Many people are probably already familiar with biometric authentication in the form of fingerprint scanning technology, such as the iPhone’s Touch ID feature. However, there are many other forms of biometric authentication, and new options are multiplying in this area. SURF, the collaborative ICT organisation for Dutch education and research, asked InnoValor to research the state of the art in biometric authentication in 2016. The purpose is to be able to use it for two-factor authentication in the SURFconext identity federation. The results are summarised in this blog post.
What is possible and what is suitable for SURFnet?
To find the answers to these questions, InnoValor first conducted an extensive review of the literature and then tested the findings with biometry experts in a wisdom-of-the-crowd session at SURFnet. This provided a complete longlist of types of biometric authentication. The methods on this longlist were then assessed for a number of criteria, including the demonstrable reliability of identification, ease of use, the maturity of the technology and the availability of the requisite sensors. This list was then cut down to a shortlist of biometric identifiers, from which InnoValor eventually selected a top three for two-factor authentication within the SURFnet federation.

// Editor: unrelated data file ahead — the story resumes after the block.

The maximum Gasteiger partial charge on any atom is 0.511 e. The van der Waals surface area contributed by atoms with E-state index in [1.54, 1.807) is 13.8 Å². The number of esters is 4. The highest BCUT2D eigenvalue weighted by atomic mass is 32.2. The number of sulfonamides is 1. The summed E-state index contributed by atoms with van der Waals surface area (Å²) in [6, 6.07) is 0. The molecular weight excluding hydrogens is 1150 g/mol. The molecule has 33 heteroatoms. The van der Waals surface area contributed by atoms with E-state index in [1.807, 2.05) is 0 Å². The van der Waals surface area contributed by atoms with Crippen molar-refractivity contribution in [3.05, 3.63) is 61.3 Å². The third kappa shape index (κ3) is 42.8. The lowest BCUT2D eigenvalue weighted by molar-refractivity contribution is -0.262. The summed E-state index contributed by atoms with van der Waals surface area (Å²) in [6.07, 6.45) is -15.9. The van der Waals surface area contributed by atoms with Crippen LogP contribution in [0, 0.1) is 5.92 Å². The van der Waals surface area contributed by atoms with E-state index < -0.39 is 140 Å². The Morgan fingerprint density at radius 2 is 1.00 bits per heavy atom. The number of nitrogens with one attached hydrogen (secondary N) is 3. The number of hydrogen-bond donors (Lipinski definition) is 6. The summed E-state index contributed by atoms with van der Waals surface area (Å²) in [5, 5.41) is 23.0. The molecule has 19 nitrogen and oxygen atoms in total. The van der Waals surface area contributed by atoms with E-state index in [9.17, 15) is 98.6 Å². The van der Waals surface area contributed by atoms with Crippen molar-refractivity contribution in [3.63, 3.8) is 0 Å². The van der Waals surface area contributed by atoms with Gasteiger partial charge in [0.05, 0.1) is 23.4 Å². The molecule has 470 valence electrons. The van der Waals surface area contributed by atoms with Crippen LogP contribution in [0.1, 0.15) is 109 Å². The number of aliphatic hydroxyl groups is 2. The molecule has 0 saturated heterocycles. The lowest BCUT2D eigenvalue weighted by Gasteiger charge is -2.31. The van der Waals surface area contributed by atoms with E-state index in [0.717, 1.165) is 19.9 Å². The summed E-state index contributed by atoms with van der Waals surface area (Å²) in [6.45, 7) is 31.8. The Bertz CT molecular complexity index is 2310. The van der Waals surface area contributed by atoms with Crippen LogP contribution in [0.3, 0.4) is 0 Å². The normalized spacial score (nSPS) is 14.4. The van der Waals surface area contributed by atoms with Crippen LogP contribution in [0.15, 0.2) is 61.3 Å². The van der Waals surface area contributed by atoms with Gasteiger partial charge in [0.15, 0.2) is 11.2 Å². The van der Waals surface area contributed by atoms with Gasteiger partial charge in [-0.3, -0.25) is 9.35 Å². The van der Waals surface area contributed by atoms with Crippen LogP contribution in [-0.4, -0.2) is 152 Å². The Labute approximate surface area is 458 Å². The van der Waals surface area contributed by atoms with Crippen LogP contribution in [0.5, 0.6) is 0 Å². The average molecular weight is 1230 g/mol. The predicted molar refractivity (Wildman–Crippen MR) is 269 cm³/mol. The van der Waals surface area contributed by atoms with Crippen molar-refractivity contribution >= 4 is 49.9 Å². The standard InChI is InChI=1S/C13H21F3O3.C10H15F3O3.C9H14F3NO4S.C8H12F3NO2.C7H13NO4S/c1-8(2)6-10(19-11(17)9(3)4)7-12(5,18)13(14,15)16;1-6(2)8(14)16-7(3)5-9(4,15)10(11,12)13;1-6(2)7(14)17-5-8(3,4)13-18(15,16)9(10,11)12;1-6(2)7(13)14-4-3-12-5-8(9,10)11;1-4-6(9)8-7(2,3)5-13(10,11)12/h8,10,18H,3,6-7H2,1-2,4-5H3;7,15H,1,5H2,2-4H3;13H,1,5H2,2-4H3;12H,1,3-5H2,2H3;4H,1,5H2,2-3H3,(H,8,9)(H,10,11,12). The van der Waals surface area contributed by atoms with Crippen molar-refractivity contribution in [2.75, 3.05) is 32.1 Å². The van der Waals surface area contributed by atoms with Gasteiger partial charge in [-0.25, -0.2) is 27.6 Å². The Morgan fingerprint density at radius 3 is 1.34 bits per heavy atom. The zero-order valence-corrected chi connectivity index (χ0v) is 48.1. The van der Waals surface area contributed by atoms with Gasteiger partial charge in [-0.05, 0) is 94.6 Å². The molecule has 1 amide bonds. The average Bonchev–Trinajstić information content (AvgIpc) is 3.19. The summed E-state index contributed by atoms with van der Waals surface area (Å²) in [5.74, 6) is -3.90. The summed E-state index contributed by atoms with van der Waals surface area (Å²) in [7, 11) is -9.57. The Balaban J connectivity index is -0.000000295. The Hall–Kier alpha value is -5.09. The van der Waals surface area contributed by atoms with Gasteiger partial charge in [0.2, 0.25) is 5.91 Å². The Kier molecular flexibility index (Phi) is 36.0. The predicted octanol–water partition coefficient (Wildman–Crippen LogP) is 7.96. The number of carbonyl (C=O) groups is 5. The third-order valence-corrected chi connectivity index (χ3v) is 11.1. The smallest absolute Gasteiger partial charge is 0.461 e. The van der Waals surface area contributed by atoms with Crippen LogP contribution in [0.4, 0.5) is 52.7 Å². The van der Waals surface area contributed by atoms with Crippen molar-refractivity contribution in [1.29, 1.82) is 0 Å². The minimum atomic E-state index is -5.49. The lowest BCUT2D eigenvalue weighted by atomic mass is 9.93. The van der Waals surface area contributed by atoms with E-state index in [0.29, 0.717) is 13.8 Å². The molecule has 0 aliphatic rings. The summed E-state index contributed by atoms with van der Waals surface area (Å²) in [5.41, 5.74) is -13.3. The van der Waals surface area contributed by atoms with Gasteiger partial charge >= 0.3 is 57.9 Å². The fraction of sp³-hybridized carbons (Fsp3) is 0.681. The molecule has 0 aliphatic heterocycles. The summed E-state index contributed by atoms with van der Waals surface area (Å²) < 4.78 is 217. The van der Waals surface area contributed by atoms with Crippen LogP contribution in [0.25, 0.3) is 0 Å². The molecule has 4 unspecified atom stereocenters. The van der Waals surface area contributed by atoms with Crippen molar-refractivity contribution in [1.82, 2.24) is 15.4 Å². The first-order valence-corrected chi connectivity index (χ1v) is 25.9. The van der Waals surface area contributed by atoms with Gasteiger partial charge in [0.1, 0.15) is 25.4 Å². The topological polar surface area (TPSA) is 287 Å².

The longlist contained a few unusual examples of biometric authentication. One was a Japanese solution for authentication based on one’s imprint on the surface of a car seat (Butt-print authentication). Another was a pistol that can only be fired by authorised personnel on the basis of grip recognition. Perhaps unsurprisingly, these forms of biometric authentication did not make the shortlist.
Forms of continuous authentication are also of interest, given that they enable the identity of the user to be continuously verified during user interaction, based for example on behaviour or bodily functions. An example is authentication via patterns in typing behaviour (Keystroke authentication), used e.g. by Coursera to authenticate online students.
Most suitable option for SURFnet
Based on the assessment criteria, fingerprint technology is the most suitable for use as second factor for federated authentication. The second-most suitable is the lesser-known eye vein pattern recognition. Facial recognition and speech recognition are in joint third place. They are not as suitable due to limitations in reliability and user-friendly operation.
The other biometric identifiers were ruled out, either because they require special hardware, are too intrusive for users, are still too experimental or, in the case of continuous authentication, involve a longer registration process and are more privacy-sensitive.
SURFnet intends to use these results to conduct a biometric authentication pilot project. If you have any questions (or wish to take part as an institution), please contact Joost van Dijk. If you would like to find out more about biometric authentication, please contact Martijn Oostdijk.